Singer Halsey says breast milk is the "best skincare ingredient ever"
Celebrities never fail to amaze with their claims of what works for their skin. Jennifer Lopez famously swears by olive oil, the kind you might cook your eggs or protein pancakes in. Bella Thorne likes to scrub her skin with a concoction of sugar and lemon water, something dermatologists and skin experts widely agree is a recipe for disaster. Some celebrities though, tread a milder, more 'normal' line, touting staying out of the sun and religiously wearing SPF as their secrets to happy, healthy skin.
For singer/songwriter Halsey, her skincare epiphany came after the birth of their son: “I've always been really conscious about what goes on my skin, but when your baby is kissing you or snuggled up against you, you become hyper-cognizant [sic] of what's on your face," they shared in a previous interview with Nylon magazine.
"I love the Biologique Recherche Colostrum VG Serum, which I got into when I first had my son. I started breastfeeding and I figured out that breast milk is the best skincare ingredient ever because it's so full of antioxidants and good fats and stuff that speed up the healing process.”
That serum, while aptly named, does not contain breast milk proper. Instead, it uses an intense blend of ingredients to help imbue skin with lost moisture and repair compromised skin barriers. A godsend if you're dealing with thirsty, tired postpartum skin.
A specific type of breast milk, colostrum is the first milk a person (or mammal) produces after giving birth. It's chock-full of protein and fats to help support a newborn's entry into the world. Also referred to as 'first milk', colostrum encourages the healthy functioning of a baby's immune system and helps stimulate the digestive system for the first time. So, how does it work externally when slathered onto the skin? Women's Health UK asked the experts.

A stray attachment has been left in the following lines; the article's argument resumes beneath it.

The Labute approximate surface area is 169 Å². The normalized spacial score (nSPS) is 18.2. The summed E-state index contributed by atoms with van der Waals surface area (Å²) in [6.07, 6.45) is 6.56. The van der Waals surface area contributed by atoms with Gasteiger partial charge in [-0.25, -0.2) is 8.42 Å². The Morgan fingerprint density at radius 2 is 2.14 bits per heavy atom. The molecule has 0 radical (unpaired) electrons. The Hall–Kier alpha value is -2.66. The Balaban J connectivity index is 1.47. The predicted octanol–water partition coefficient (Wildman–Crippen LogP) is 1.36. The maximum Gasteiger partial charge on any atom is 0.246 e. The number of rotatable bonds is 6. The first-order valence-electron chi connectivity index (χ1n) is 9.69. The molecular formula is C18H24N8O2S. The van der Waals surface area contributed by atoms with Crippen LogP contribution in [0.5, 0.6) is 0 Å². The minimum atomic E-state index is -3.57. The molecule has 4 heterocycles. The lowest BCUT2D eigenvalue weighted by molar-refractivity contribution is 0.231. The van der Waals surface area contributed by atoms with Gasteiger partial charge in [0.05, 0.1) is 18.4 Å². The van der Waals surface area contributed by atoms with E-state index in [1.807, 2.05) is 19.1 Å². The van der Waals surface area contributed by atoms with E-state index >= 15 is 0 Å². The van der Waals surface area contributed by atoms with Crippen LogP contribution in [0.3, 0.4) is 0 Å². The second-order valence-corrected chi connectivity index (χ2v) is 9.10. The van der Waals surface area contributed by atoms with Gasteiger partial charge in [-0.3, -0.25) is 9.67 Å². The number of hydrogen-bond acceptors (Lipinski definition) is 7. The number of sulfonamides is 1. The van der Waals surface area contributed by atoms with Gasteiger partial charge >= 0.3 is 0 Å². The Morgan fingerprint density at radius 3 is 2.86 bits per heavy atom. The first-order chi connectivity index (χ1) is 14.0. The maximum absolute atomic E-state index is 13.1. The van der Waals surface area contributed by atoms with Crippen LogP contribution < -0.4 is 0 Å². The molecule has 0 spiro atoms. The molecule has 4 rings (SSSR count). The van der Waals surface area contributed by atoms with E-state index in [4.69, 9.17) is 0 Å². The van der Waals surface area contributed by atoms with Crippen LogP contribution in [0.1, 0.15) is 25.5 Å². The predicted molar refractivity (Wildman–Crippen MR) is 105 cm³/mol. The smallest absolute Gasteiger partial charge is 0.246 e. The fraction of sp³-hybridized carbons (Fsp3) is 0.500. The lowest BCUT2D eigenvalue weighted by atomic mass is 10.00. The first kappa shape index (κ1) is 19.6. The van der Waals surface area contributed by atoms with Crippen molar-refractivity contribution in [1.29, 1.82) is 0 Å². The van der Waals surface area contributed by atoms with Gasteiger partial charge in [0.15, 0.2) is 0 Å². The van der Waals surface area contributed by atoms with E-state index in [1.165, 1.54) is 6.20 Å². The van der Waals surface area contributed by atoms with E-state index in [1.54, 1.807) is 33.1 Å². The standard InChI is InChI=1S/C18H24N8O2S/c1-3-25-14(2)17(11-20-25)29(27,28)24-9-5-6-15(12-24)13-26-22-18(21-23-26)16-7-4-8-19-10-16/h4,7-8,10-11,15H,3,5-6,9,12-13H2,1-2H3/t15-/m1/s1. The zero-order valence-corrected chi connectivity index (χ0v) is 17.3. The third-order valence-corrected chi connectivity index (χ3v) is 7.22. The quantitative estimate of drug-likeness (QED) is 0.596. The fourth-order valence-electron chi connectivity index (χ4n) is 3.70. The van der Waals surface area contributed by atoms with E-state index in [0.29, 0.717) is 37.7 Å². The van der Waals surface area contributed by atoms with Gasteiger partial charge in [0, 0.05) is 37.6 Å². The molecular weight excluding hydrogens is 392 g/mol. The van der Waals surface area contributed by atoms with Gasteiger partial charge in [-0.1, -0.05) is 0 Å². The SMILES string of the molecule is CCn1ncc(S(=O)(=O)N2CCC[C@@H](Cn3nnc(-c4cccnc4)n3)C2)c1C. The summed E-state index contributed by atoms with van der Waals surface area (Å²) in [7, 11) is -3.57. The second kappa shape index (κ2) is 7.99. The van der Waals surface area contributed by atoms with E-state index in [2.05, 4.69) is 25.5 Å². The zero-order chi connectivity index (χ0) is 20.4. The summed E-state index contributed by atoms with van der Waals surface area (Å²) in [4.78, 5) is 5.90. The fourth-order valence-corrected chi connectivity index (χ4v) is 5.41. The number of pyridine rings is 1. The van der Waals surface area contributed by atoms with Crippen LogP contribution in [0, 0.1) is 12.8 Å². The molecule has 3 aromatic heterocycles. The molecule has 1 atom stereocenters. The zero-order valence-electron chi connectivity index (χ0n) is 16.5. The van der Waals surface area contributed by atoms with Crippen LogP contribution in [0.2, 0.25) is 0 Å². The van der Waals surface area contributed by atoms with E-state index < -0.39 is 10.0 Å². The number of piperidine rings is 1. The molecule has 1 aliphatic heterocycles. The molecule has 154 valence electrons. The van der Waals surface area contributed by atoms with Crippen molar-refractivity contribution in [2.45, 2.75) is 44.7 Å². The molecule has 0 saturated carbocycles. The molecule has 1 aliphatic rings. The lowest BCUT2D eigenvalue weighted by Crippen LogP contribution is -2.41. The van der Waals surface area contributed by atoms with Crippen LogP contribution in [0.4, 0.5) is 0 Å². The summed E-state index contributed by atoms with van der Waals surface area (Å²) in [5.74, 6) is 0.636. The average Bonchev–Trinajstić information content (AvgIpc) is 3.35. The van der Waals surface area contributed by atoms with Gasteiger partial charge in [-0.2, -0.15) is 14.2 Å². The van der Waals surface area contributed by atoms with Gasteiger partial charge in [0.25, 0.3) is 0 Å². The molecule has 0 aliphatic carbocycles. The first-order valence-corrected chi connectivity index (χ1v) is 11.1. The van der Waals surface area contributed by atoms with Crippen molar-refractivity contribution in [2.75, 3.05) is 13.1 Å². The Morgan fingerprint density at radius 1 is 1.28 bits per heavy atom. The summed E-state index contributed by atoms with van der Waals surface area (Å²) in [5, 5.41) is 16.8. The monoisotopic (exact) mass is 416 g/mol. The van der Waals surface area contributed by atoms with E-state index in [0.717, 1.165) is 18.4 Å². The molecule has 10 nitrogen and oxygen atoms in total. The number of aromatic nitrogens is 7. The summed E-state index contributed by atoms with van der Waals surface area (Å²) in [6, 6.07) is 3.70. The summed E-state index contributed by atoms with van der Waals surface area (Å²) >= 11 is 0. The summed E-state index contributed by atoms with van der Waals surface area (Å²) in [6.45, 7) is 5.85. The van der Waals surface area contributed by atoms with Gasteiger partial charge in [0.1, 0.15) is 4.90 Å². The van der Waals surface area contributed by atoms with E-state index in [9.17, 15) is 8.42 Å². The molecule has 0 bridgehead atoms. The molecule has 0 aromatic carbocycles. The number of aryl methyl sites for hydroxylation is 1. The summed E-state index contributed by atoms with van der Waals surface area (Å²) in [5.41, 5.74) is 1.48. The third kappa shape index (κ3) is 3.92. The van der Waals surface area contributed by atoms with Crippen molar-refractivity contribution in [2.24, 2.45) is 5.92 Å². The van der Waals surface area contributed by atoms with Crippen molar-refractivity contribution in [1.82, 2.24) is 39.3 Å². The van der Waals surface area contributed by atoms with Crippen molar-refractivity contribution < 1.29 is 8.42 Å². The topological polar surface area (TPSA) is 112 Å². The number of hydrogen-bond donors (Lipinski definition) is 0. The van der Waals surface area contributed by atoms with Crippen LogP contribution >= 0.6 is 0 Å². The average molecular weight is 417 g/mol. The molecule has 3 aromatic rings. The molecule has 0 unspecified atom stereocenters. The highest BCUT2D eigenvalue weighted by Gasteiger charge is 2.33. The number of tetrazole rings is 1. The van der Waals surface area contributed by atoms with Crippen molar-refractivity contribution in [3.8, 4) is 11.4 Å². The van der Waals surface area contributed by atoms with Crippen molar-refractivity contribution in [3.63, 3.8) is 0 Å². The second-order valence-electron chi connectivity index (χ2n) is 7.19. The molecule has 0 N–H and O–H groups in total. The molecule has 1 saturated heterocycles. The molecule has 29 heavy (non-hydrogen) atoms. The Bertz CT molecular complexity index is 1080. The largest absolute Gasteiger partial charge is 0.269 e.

"Many people see breast milk as a great home remedy for treating all skin concerns. Due to its natural healing and anti-inflammatory properties, breast milk can be used for cuts, eczema and acne," explains dermatologist Salomé Dharamshi, founder of the Sky Clinic.
Breast milk may also help to exfoliate the skin. "Breast milk is full of vitamins, minerals, and nutrients that can benefit the skin in various ways; its high-fat content can help moisturise and hydrate the skin and the natural antibodies present in breast milk can help fight off bacteria and infections which can prevent spots and blemishes. Because breast milk also contains lactic acid, it may help to gently exfoliate dead skin cells," describes aesthetic doctor and founder of G&M Healthcare, Dr Grace Hula.
"It’s also a great ingredient for brightening skin, reducing signs of ageing and can act as a mild exfoliator, due to the Beta Hydroxy Acids (BHAs) present. Beta Hydroxy Acid is an exfoliating agent found in breast milk and helps slough away dead skin cells, revealing glowing and smooth skin underneath."
That sounds like only good news, right? Unfortunately, it's not quite the whole story.
"While there are lots of benefits to applying breast milk to the skin, it’s important to consider the potential risks too. Firstly, there is a risk of transferring bacteria to the skin, especially if you are already prone to bacterial acne. There is also a risk of infections if the milk is not stored properly or allergic reactions as breast milk isn’t suitable for all skin types," cautions Dharamshi. "Nonetheless, I would recommend doing a patch test beforehand and speaking to your dermatologist who can set you up on a personalised treatment plan."
Something of a mixed bag, the number one rule when introducing anything new to your skin is to practise caution. Before you put it on your face, try the inside of your wrist or behind your ear to gauge whether you're likely to have an allergic reaction.
For something like breast milk, there is also the risk of contamination through bacteria. Our advice would be to check with your doctor or dermatologist before forging ahead. It could save you a skin meltdown further down the line.
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